Except that talking too soon about a new product can kill sales for today’s product. Some vendors are very good about talking about futures and not selling what they have, but clearly that’s a pre-do-crash business model, not one for today’s business environment.

Any thoughts on how to reconcile this with the need to brief analysts on what’s coming so that their research is accurate?

And question to Jeff and other analysts: can you elaborate on “what’s in it for a vendor to brief you on roadmap/futures?” I think I know some of it but I’m interested in the answers…

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[GUEST POST] Josh “Groundswell” Bernoff on What do analysts actually do?

Josh50_2Josh Bernoff, yes as in Josh Groundswell Bernoff, from Forrester posted recently a great post on what analysts actually do. Now, it’s not a new subject but it’s still pretty difficult to explain to your mother. Joes does it elegantly and kindly accepted my request to reblog it here. Thank you @jbernoff!

PS: another thing about Josh, is that he’s got a really great job title: Senior VP, Idea Development
Forrester Research. That’s quite cool I thought….

What do analysts actually do?

As you think about the debate about Forrester’s blogging policy, I’d like to share a little more about how the opinions you read from Forrester analysts come about. With 15 years experience in this business, I know it’s a collaboration. The analyst needs data and support from the company, and the company needs the analyst’s brain and benefits from the reputation that analysts build up. A lot of time, resources, and quality standards go into what we do. I’d like to take you inside the relationship between analysts and Forrester. This is a long post, because there’s a lot that goes into what we do. Continue Reading →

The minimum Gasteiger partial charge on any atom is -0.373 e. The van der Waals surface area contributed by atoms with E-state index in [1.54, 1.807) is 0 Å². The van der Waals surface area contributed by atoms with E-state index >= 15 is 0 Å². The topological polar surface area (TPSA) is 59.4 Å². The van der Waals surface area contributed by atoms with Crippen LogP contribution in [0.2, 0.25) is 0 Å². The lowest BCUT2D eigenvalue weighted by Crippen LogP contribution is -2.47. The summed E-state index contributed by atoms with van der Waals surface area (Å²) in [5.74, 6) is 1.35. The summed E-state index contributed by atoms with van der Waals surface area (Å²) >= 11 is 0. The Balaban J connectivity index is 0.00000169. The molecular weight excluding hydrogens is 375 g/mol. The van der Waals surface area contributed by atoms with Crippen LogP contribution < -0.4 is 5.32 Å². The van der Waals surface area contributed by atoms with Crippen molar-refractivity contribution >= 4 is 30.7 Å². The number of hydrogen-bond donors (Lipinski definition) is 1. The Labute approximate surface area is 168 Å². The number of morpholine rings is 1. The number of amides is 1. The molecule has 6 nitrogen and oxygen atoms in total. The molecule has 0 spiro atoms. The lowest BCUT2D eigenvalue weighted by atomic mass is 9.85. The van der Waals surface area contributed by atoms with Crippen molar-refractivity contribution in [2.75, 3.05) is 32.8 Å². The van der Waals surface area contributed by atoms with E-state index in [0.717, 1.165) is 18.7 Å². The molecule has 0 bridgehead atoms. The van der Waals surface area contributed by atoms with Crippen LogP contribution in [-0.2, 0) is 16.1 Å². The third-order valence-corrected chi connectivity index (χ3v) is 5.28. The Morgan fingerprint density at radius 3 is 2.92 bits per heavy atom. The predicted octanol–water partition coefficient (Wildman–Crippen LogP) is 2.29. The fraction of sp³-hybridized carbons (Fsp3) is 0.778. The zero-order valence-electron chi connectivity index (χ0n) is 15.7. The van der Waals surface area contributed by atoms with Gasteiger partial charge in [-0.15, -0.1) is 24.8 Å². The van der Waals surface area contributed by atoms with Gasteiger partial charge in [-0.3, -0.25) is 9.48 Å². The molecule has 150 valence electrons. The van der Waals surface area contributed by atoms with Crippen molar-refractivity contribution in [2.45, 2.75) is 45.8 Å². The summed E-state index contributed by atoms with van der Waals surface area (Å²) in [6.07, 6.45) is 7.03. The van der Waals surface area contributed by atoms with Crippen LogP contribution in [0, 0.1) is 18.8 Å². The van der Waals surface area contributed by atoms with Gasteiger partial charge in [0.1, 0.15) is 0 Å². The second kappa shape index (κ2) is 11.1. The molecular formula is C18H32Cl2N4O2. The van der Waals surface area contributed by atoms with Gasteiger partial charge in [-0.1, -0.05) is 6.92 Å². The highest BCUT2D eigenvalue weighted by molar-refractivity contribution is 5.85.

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Friday: scheduling

Scheduling is one of my pet peeves, simply because locking diaries for a briefing between an exec and an analyst is complicated. They’re just usually really busy and travel so much they have a better chance to bump into each other in an aiport lounge than on a conference call! I sometimes think it’s easier to keep track of particules in the LHC…

Thankfully, there are a few tools today that make my life simpler:

  • I’ve already blogged about tungle.me, it would be great if all analysts used it!
  • I also use twitter to see when analysts are available for a quick chat
  • dopplr and tripit are also useful to see when they might be in the same location

Anyway, what prompted this post was the cartoon on the left from the multi-talented Andreas “Andy” Bitterer: we already knew his photographic and analytical skills (need advice on data quality anyone?), it seems he’s quite good at drawing too. It’s funny as well, just to disprove some myths about Germans 🙂

So check his blog, it’s well worth it:
Analysterical – The Exotic Life of Analysts

Other related posts:

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May IIAR Forum – London – Verticals

The date and location of the next London IIAR Forum has been set to May 27th and the theme will be on verticals.

We will have panellists from IDC Insights EMEA, Cambashi, Kable, Silva Research Network and Celent.

Members should please RSVP to the secretary’s invitation.